I’ve written two blogs per week for the last several years. This is in addition to any writing I do for media, speaking events or videos. Each piece of writing represents an idea—something I’ve thought of and want to share with the world to hopefully help, inspire or encourage others.
And every time I sit down to write down my idea, I have the same thoughts.
“Everyone knows this. Why are you writing about it? This is so obvious! Everyone will read it, roll their eyes, and think, “Duh. Everyone knows that.”
But I’m not the only one that has that thought. I know that you do too.
You want to create a product, add a new service to your business, or put yourself out there in some way—you want to share part of your heart and yourself with the world—and all you can think is, “Everyone already knows this. Everyone already has this. Everyone already does this.”
But what I want to remind you is something I’ve tried to remind myself of daily for the last several years.
What’s obvious to you is not obvious to everyone else. What’s easy for you is not easy for everyone else. What’s simple to you is not simple to everyone else.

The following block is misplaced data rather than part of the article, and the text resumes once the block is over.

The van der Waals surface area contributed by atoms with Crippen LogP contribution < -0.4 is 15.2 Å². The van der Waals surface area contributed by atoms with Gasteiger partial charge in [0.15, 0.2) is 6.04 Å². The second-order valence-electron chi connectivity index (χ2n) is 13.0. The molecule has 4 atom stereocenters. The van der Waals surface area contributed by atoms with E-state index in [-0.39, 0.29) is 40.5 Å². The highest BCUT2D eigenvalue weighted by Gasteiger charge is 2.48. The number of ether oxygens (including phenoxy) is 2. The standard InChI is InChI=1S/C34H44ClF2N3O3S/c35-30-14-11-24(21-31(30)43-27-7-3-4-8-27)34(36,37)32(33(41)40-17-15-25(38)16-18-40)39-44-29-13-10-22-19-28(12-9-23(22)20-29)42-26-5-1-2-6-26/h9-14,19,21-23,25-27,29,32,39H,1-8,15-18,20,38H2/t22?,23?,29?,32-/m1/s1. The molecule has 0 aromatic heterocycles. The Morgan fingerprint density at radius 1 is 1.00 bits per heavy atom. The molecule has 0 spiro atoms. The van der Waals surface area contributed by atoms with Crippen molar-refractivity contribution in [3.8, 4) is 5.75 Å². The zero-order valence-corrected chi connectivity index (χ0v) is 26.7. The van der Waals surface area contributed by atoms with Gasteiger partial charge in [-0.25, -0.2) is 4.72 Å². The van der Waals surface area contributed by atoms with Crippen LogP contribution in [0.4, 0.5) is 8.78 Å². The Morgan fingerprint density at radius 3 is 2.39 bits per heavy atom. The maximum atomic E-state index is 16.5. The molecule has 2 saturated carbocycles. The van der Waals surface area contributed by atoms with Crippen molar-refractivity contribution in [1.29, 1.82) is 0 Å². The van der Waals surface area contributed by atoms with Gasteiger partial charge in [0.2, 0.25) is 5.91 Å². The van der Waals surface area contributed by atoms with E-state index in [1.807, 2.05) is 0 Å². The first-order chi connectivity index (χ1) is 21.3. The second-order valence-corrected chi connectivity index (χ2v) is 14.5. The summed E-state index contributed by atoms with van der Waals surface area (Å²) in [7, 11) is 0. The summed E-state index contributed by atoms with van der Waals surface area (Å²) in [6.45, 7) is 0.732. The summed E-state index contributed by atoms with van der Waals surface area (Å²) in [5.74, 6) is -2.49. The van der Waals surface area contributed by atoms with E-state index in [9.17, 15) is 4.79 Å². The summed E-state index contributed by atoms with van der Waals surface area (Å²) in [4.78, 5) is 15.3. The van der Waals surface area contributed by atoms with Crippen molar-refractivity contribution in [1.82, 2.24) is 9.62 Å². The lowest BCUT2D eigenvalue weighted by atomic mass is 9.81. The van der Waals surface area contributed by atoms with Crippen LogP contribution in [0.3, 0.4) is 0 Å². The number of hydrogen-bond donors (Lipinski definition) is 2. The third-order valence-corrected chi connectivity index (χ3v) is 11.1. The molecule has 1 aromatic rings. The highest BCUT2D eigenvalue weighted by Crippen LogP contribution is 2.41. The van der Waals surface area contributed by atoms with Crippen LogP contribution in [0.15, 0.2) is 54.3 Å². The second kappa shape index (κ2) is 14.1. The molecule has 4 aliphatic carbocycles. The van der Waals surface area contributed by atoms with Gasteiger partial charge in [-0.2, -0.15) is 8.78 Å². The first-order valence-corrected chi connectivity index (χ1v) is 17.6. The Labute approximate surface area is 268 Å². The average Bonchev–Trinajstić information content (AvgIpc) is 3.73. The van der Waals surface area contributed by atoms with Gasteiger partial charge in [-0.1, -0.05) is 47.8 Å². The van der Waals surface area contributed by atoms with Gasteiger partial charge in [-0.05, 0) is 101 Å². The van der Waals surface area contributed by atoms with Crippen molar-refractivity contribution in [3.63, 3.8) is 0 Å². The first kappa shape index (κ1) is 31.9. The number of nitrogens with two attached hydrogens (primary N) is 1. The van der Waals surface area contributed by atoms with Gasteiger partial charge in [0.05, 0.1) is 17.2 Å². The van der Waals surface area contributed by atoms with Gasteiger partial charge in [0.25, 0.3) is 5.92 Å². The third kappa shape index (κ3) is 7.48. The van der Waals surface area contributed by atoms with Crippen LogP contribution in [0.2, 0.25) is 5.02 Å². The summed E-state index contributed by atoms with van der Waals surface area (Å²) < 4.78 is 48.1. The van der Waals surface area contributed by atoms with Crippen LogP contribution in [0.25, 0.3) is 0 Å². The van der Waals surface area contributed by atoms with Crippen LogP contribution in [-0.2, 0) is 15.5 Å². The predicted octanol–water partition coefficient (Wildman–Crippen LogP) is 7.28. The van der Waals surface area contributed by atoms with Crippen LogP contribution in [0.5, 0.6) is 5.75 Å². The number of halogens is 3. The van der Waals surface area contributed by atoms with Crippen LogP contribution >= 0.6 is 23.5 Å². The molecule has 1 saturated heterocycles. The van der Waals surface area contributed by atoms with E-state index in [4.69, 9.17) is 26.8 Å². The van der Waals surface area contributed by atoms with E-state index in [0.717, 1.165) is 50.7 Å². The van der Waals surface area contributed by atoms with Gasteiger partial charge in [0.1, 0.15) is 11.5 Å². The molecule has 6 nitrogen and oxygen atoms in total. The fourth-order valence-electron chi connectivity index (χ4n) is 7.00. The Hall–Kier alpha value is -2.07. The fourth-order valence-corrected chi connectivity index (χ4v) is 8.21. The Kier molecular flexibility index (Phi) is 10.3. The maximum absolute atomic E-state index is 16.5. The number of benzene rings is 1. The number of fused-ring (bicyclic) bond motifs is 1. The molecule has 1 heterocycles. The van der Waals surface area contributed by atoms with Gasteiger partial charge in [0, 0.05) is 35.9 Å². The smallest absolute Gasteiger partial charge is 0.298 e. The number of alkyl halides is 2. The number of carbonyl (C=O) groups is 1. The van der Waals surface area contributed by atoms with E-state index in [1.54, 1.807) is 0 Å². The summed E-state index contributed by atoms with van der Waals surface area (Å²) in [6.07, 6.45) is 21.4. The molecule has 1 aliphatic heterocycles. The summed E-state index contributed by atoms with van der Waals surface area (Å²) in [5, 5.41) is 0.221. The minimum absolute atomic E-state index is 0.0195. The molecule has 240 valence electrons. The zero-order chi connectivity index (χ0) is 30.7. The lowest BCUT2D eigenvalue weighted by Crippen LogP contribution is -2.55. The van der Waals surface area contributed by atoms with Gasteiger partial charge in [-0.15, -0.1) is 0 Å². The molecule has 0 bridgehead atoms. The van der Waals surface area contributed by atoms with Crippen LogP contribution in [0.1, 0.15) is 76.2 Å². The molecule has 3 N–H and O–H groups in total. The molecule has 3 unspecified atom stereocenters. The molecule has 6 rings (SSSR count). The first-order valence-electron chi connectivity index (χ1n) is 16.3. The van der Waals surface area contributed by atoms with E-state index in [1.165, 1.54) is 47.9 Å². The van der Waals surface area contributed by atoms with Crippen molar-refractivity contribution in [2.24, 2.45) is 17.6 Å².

Leading up to the Business Boutique, I wrote hours and hours of stage content to teach these women about their businesses. And with every session of teaching, slide or workbook page I created, I had those same thoughts. “Everyone knows this! They are going to boo you off the stage!”
But I kept reminding myself of that truth: What’s obvious to me is not obvious to everyone else.
And the same is true for you.
The gifts God created you with are unique to you and for you, so that you can share them with the world.
The knowledge that you have acquired and experiences you’ve been through are unique to you and for you, so that you can share them with the world.
The message that God has put on your heart or ideas in your mind are unique to you and for you, so that you can share them with the world.
We undervalue our strengths, knowledge and abilities because they’re effortless and obvious to us. But don’t let that stop you from sharing them with the world. Because what’s obvious to you might just be amazing to someone else.